# Work done by the gravitational force

Hi there!
I'd like to calculate the work done by the gravitational force. I know the work is defined by the integration of a 1-form:
$$L=\int_\gamma \omega$$
where
$$\omega=F_xdx+F_ydy+F_zdz$$

This works fine in cartesian coordinates and I know how to integrate it, but what if I want to use spherical coordinates?
Then I'd have:
$$\omega=F_rdr+F_{\theta}d{\theta}+F_{\phi}{d\phi}=F_rdr$$
Suppose $$\gamma$$ is a curve defined in spherical coordinates (i.e. $$\vec\gamma=R(t)\hat r+\Theta(t)\hat\theta+\Phi(t)\hat\phi$$),
how do I integrate the 1-form along $$\gamma$$?

jtbell
Mentor
$$\omega=F_rdr+F_{\theta}d{\theta}+F_{\phi}{d\phi}=F_rdr$$

No, you need to use the line element in spherical coordinates:

$$d \vec l = dr \hat r + r d\theta \hat \theta + r \sin \theta d\phi \hat \phi$$

so that

$$\omega = F_r dr + F_\theta r d\theta + F_\phi r \sin \theta d\phi$$

Now, what are $F_r$, $F_\theta$, and $F_\phi$?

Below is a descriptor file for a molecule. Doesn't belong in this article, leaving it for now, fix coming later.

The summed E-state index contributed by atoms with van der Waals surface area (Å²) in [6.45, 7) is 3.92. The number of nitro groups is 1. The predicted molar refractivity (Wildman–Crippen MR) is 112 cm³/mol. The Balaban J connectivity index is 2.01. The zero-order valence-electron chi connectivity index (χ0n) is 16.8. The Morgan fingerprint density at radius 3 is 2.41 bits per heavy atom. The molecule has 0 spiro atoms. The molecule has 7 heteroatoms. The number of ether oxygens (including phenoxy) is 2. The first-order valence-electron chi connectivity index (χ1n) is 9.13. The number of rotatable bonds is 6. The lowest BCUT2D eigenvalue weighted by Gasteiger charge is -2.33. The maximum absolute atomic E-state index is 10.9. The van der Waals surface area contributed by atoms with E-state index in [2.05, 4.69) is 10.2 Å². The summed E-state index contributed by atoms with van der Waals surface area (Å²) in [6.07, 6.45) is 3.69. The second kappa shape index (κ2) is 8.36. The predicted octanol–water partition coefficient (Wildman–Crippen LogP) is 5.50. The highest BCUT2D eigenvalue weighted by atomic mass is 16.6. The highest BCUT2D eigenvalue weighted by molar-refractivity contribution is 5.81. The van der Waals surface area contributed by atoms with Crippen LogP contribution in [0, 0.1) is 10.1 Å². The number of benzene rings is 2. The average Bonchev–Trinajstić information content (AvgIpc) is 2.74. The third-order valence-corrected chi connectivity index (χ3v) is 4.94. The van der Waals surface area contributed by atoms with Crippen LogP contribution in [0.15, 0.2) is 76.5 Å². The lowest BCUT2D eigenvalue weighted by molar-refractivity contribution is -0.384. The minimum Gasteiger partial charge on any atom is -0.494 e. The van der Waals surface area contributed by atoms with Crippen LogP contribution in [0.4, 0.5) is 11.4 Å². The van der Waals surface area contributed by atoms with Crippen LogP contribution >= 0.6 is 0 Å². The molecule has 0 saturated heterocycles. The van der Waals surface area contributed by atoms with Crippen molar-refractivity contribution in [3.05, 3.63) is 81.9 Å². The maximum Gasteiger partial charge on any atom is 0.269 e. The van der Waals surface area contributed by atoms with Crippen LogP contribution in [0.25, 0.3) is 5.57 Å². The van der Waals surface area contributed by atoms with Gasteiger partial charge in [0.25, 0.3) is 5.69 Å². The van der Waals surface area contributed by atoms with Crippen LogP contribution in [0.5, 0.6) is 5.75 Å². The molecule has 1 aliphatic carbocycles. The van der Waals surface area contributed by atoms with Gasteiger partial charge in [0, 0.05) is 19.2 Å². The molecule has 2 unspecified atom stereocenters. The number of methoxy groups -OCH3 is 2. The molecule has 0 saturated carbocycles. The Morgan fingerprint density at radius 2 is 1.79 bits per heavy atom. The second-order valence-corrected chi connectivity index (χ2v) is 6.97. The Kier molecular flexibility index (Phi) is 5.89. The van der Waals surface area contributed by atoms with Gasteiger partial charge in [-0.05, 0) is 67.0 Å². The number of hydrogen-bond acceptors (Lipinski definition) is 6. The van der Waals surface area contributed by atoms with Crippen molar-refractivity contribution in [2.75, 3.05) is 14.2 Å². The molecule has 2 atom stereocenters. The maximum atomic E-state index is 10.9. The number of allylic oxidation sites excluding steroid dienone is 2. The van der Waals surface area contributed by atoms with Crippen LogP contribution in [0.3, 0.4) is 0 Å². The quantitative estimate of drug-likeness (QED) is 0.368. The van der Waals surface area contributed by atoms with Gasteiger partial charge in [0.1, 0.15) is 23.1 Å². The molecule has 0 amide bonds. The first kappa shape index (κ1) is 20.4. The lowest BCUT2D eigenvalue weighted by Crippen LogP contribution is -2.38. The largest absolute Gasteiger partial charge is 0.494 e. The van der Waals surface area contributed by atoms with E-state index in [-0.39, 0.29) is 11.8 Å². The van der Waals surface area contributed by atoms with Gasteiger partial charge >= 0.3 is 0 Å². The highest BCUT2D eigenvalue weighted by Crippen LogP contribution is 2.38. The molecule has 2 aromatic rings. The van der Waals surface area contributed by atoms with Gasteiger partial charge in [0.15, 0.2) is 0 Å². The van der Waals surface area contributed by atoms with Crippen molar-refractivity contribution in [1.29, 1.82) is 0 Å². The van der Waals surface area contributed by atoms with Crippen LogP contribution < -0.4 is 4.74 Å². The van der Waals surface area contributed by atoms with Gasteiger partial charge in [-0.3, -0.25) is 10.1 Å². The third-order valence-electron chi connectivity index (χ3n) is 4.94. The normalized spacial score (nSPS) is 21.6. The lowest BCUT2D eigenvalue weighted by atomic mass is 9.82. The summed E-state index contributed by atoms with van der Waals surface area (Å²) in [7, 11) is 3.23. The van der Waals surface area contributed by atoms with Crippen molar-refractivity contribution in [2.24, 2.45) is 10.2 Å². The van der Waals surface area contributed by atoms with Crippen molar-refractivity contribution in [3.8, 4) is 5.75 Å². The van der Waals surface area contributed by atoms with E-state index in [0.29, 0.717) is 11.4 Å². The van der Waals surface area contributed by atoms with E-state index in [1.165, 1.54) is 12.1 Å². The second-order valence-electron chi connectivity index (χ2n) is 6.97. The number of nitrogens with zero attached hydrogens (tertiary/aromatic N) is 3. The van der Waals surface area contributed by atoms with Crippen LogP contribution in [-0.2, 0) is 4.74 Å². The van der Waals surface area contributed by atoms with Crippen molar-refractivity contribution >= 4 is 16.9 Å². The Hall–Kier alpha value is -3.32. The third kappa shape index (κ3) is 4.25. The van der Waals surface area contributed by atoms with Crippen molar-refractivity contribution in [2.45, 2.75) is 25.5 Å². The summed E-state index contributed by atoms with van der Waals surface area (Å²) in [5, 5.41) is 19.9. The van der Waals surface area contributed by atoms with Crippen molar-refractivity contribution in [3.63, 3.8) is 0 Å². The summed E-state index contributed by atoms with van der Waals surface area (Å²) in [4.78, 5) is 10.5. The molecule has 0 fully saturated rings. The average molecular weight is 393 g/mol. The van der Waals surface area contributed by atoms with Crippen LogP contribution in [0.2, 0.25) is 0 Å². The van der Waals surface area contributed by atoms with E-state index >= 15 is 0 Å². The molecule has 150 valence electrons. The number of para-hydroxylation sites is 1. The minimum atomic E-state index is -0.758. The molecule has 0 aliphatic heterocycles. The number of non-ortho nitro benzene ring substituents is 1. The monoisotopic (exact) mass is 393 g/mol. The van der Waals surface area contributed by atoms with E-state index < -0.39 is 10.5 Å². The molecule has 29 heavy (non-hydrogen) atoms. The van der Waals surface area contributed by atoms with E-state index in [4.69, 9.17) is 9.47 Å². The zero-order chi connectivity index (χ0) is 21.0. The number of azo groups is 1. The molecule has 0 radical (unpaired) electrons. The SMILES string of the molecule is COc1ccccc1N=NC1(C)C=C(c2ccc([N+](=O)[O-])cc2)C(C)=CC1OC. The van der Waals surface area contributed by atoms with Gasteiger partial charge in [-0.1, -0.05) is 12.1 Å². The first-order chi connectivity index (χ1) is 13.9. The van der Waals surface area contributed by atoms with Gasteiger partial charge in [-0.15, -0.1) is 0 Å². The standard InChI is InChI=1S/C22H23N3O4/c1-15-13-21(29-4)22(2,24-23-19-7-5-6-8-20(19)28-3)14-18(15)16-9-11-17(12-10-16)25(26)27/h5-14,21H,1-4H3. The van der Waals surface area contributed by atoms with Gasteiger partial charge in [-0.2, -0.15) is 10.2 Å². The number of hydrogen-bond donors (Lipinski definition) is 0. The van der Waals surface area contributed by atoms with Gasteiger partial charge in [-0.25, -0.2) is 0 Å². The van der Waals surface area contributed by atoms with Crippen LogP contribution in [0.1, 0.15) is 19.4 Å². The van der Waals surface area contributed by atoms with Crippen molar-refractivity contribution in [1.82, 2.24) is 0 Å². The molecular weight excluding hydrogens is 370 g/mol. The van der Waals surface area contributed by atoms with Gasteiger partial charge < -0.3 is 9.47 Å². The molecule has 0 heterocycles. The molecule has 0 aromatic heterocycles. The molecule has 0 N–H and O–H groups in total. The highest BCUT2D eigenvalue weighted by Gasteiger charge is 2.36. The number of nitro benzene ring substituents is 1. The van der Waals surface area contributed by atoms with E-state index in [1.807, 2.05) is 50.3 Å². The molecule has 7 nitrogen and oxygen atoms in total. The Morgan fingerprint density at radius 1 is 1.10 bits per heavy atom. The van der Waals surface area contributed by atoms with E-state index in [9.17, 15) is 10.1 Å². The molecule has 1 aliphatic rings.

Last edited:
No, you need to use the line element in spherical coordinates:

$$d \vec l = dr \hat r + r d\theta \hat \theta + r \sin \theta d\phi \hat \phi$$

so that

$$\omega = F_r dr + F_\theta r d\theta + F_\phi r \sin \theta d\phi$$

Now, what are $F_r$, $F_\theta$, and $F_\phi$?

Then the integral is like this?

$$\int_\gamma \omega = \int_{t_0}^{t_1} \vec F \cdot\frac{d\vec l}{dt}dt=\int_{t_0}^{t_1} \left( F_r\frac{dr}{dt}+F_\theta r \frac{d\theta}{dt}+F_\phi rsin\theta\frac{d\phi}{dt}\right)dt$$

Wouldn't the work done when moving between two points in a gravitational field just be the difference between the potential energies at those two points? You'd really only need to worry about the up direction...or r in spherical polar coordinates...if the coordinate origin is the earth's center.